We know you guys like exotic hardware, so today we pulled something very exotic from our featured rifle archives. We doubt that you have ever seen anything quite like this before. Gun-builder Richard King says: “I thought you might like to see my latest project. This is my personal gun, built the way I wanted it. I know it’s radical and some may not care for it. But it works.”

Richard King F-TR skeleton rifle

Report by Richard King (King’s Armory, Texas; ‘Kings X’ on our Forum)
This is pretty much an all-aluminum rifle. The action is a Kelbly F-Class with a Shilen stainless steel competition trigger. The scope is a 1″-tube Leupold 36X with a Tucker Conversion set in Jewell spherical bearing rings. The .223 barrel is Pac-Nor 3-groove, 1:6.5″-twist mounted in a “V”-type barrel block. The bipod has vertical adjustment only via a dovetail slide activated by a stick handle. It works like a joy-stick, but for vertical only. I adjust for windage by moving the rear sandbag.

The 30″ barrel is 1.250″ in diameter. With the barrel block forward, the vibrations should be at a low frequency. Instead of one long rod whipping, I now have two short rods (barrel haves) being dampened. This is my fourth barrel block gun. They work, but so does a good pillar-bedded action. I just do stuff a little different.

Richard King F-TR skeleton rifle

The vertical “keel” down the bottom of the stock stops the “spring” of a flat-bar stock. There is little, if any, noticeable flex before or during recoil. The long length of the stock, the fat barrel, and the forward-mounted barrel block work together to keep the gun from rising off the ground. BUT, remember this is a .223 Rem rifle. A .308 Win version might act very differently. I may try a .308-barreled action soon, just to see what happens. But I will stick with the .223 Rem as my choice for match shooting.

Richard King F-TR skeleton rifleThe offset scope idea came from a benchrest “rail” gun. In truth, the whole concept came from a rail gun — just adapted to being shot off a bipod. Sure it isn’t directly over the bore. It is about 1.5″ over to the left. So if you want the scope to be zeroed on the center of the target, you have to adjust for the offset. At 100 yards that is 1.5 MOA. But at 300 it is only 0.5 MOA, at 600 only a ¼-MOA, and at 1000 about 1 click on my scope.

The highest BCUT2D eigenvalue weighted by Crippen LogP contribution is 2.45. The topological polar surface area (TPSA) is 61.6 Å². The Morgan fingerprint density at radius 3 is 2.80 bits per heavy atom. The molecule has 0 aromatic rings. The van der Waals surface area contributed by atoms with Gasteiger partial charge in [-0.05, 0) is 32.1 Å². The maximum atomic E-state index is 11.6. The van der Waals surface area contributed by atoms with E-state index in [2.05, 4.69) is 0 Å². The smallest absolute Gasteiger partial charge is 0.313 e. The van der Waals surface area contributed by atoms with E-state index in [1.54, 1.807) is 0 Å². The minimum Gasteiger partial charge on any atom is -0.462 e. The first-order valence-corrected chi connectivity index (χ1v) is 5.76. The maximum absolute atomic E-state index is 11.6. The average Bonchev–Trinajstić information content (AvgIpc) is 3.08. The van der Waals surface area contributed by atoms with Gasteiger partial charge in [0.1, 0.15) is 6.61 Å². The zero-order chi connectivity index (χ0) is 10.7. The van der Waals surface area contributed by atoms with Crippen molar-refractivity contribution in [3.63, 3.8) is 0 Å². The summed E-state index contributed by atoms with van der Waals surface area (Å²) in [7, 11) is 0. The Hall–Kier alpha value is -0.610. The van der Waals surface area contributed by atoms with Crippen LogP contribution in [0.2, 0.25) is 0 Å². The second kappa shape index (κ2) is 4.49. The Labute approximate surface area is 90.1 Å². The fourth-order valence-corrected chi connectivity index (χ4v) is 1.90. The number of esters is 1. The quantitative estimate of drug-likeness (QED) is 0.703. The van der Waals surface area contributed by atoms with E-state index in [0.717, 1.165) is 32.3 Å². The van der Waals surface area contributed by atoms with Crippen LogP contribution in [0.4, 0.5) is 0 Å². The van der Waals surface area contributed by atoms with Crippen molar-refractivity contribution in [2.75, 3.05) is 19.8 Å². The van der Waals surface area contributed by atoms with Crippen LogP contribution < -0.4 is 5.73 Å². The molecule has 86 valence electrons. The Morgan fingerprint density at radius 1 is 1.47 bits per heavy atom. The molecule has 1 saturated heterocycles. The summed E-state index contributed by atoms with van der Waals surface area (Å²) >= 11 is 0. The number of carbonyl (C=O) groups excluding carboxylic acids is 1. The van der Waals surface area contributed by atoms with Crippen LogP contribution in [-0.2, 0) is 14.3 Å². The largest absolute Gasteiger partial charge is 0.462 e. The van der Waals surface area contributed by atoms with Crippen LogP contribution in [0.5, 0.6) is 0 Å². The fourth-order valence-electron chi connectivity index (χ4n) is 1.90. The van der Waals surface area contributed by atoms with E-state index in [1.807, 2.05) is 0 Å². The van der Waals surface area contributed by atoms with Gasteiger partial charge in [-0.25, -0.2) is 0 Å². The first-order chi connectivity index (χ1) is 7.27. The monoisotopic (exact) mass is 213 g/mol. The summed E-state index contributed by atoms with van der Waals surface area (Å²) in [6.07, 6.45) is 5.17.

What the offset DOES do for me is eliminate any cheek pressure. My cheek never touches the stock. Since this is only a .223 Rem, I don’t put and shoulder pressure behind it. And I don’t have a pistol grip to hang on to, but I do put my thumb behind the trigger guard and “pinch” the two-ounce trigger.

The offset scope placement could interfere with loading a dual-port action from the left. That’s not a problem for me as I set my spotting scope up on the left side very close to the rifle. I have plenty of time to reload from the right side while the target is in the pits being scored.

Again — this is my rifle. It is designed for my style of shooting. It is not meant to be a universal “fit all” for the general public. However, I will say the design is adaptable. I can easily convert the system to run in F-Open Class. I would drop a big-bore barreled action into the “V” block, slide on a heavier pre-zeroed scope and rings, add plates on the sides up front to bring the width to 3”, and maybe a recoil pad. It might be interesting to offset the wings up from to counter torque of the big bullets. But I would also have to offset the rear bag rider to get the gun to recoil straight back.

How the Gun Performs
I have had “T” to the range only twice for load development. It groups like my present barrel-blocked 223 F-TR gun. But it’s much easier to shoot and it only moves about 3/4” — straight back. I tried to build am omni-directional joy-stick bipod but I could not get all the side-to-side wiggle out of it. So I have set it up so it only moves up and down (horizontal movement is locked-out). As it works now, the joystick on the bipod lets me set elevation on the target quickly (with up/down adjustment). Then, to adjust for windage, I slide my rear bag side-to-side as needed. Once set, I just tickle the trigger and smile.

Gun Handling — Shoot It Like a Bench-Gun
I basically shoot the gun with no cheek or body contact. I don’t grip it, other than maybe a pinch on the trigger guard. The scope was offset to the left to help the shooter move off the gun and avoid the possibility of head/cheek contact with the stock.

[haiku url=”http://accurateshooter.net/Video/RichKingTalks.mp3″ Title=”Richard King Talks”]

VOICE FILE: Richard King Explains How He Shoots his ‘Texas-T’ Rifle:

CLICK PHOTOS to See Big Size

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October 2nd, 2013

Lothar Walther Bi-Metal Barrels Are Lighter, and Shed Heat Better